MEXICO CITY, MAY 4, 2004 (Zenit.org).- The Mexican Senate’s approval of stem cell research using human embryos prompted a physicians group to warn about the new forms of slavery the country is risking.
The Association of Catholic Doctors of the Archdiocese of Mexico in a published statement said: “On one hand, some of the lawmakers justify the death of the embryos alleging that it will serve to cure sicknesses or they simply deny that the conceived embryos are human beings.”
“On the other, scientists and experts have explained to the lawmakers that it is not necessary to kill to obtain these cells,” they add.
The doctors distinguish between embryonic stem cells and what occurs when stem cells are extracted from an embryo, which, in the end, impedes the embryo’s continued development, condemning it to death.
“In the face of this new controversy, the Church speaks out against a new form of racism, according to which, the life of some Mexicans is no more than a medication for others,” the doctor said in the statement.
“Basing ourselves on the biological, legal and anthropological statute of the human embryo and on fundamental bioethical and scientific principles, it is illicit to kill an innocent being even when it brings a benefit to Mexican society,” they explained.
Recently, the urgency to establish the Institute of Genomic Medicine prompted a move to modify a text approved by the Congress of the Union of Mexican States in December. The Senate eliminated a clause in Article 7 of the law of Institutes of Health which prohibited the use of human stem cells of living embryos.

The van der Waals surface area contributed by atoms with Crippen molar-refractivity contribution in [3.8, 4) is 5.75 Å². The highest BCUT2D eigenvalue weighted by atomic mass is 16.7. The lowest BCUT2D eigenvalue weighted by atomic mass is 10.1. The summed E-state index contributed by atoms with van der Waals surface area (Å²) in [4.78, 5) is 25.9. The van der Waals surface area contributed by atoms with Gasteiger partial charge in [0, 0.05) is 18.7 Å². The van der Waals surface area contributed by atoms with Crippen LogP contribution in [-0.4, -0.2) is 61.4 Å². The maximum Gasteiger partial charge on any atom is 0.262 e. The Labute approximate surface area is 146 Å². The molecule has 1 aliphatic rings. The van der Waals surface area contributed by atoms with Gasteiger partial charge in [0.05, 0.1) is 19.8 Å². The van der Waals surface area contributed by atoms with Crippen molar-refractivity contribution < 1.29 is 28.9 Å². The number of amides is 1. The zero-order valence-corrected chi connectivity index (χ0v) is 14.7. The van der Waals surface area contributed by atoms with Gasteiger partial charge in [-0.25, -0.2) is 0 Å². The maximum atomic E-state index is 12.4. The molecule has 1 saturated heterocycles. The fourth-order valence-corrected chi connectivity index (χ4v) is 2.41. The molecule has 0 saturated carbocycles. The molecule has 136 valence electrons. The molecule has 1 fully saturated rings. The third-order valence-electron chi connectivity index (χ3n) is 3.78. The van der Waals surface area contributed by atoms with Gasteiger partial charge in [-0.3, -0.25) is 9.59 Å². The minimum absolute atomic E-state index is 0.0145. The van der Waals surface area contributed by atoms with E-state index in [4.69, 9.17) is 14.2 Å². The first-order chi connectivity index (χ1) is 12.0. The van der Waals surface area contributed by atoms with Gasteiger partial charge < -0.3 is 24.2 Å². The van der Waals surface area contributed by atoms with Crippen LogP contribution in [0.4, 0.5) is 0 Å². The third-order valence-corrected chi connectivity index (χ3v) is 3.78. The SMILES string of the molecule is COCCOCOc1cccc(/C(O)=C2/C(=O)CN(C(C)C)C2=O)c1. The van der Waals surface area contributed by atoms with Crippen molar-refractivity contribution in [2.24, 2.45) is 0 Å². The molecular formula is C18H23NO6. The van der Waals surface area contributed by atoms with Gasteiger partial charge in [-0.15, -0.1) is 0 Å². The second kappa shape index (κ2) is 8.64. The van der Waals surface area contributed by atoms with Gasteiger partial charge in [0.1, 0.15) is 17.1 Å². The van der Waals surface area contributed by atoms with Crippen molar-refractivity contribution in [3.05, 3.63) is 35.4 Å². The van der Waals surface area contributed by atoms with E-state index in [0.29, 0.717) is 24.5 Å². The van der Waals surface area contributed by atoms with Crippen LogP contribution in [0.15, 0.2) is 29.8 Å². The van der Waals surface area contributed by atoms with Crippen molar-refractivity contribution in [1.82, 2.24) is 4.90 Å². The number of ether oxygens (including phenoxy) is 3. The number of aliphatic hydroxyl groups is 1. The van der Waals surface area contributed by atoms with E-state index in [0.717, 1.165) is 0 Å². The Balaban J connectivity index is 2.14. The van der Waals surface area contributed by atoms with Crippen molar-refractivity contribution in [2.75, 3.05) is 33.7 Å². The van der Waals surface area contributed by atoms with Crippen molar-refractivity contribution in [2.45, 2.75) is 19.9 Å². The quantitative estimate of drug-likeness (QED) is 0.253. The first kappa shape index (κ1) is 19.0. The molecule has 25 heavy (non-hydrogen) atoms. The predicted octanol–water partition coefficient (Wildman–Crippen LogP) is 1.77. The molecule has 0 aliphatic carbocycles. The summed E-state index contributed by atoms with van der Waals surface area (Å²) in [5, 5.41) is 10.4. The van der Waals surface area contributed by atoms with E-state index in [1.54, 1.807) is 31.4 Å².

The change to the text now opens unlimited possibilities for embryo experimentation, under the premise that therapeutic applications of stem cells might help to treat a variety of sicknesses. However, “all this remains in the realm of promises,” the Catholic doctors noted.
Their statement contended that the elimination of the text could lead to a new form of slavery in Mexico, as “it cannot be denied that the intention of the latent eugenics opens the doors to the exploitation of the human embryo.”
The statement also points out the aberration of “investing enormous public funds in such research, taking them away from solutions to national tragedies such as the scarcity of basic medicines, the saturation of the health system, and the malnutrition of thousands of Mexicans.”
The doctors said it is absurd “to continue to seek the support of public opinion for these projects by promising the imminent treatment of many chronic sicknesses, although there is no certainty whatsoever of real clinical application for many years to come.”